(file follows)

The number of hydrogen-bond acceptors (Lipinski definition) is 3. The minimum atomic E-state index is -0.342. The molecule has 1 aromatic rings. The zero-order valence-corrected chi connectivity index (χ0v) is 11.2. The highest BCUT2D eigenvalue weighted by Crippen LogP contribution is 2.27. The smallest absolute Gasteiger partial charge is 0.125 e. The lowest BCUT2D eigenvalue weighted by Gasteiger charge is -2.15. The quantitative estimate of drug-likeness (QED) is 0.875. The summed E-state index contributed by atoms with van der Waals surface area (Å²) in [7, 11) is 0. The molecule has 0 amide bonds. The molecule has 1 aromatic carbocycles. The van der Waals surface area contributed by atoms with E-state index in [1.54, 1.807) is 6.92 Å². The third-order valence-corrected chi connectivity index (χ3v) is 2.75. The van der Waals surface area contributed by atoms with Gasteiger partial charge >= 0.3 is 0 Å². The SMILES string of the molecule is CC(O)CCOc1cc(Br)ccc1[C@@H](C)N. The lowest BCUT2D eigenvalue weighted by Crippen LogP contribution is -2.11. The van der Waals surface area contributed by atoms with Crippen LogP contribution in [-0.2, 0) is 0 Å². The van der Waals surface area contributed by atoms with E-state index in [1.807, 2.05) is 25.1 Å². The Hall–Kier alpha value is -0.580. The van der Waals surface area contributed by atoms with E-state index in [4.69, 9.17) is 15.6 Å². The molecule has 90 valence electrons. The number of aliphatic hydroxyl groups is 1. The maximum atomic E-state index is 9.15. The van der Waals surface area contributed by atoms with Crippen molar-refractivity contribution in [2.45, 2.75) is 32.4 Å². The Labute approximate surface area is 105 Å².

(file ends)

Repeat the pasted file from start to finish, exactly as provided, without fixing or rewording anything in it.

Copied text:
The number of hydrogen-bond acceptors (Lipinski definition) is 3. The minimum atomic E-state index is -0.342. The molecule has 1 aromatic rings. The zero-order valence-corrected chi connectivity index (χ0v) is 11.2. The highest BCUT2D eigenvalue weighted by Crippen LogP contribution is 2.27. The smallest absolute Gasteiger partial charge is 0.125 e. The lowest BCUT2D eigenvalue weighted by Gasteiger charge is -2.15. The quantitative estimate of drug-likeness (QED) is 0.875. The summed E-state index contributed by atoms with van der Waals surface area (Å²) in [7, 11) is 0. The molecule has 0 amide bonds. The molecule has 1 aromatic carbocycles. The van der Waals surface area contributed by atoms with E-state index in [1.54, 1.807) is 6.92 Å². The third-order valence-corrected chi connectivity index (χ3v) is 2.75. The van der Waals surface area contributed by atoms with Gasteiger partial charge >= 0.3 is 0 Å². The SMILES string of the molecule is CC(O)CCOc1cc(Br)ccc1[C@@H](C)N. The lowest BCUT2D eigenvalue weighted by Crippen LogP contribution is -2.11. The van der Waals surface area contributed by atoms with Crippen LogP contribution in [-0.2, 0) is 0 Å². The van der Waals surface area contributed by atoms with E-state index in [1.807, 2.05) is 25.1 Å². The Hall–Kier alpha value is -0.580. The van der Waals surface area contributed by atoms with E-state index in [4.69, 9.17) is 15.6 Å². The molecule has 90 valence electrons. The number of aliphatic hydroxyl groups is 1. The maximum atomic E-state index is 9.15. The van der Waals surface area contributed by atoms with Crippen molar-refractivity contribution in [2.45, 2.75) is 32.4 Å². The Labute approximate surface area is 105 Å².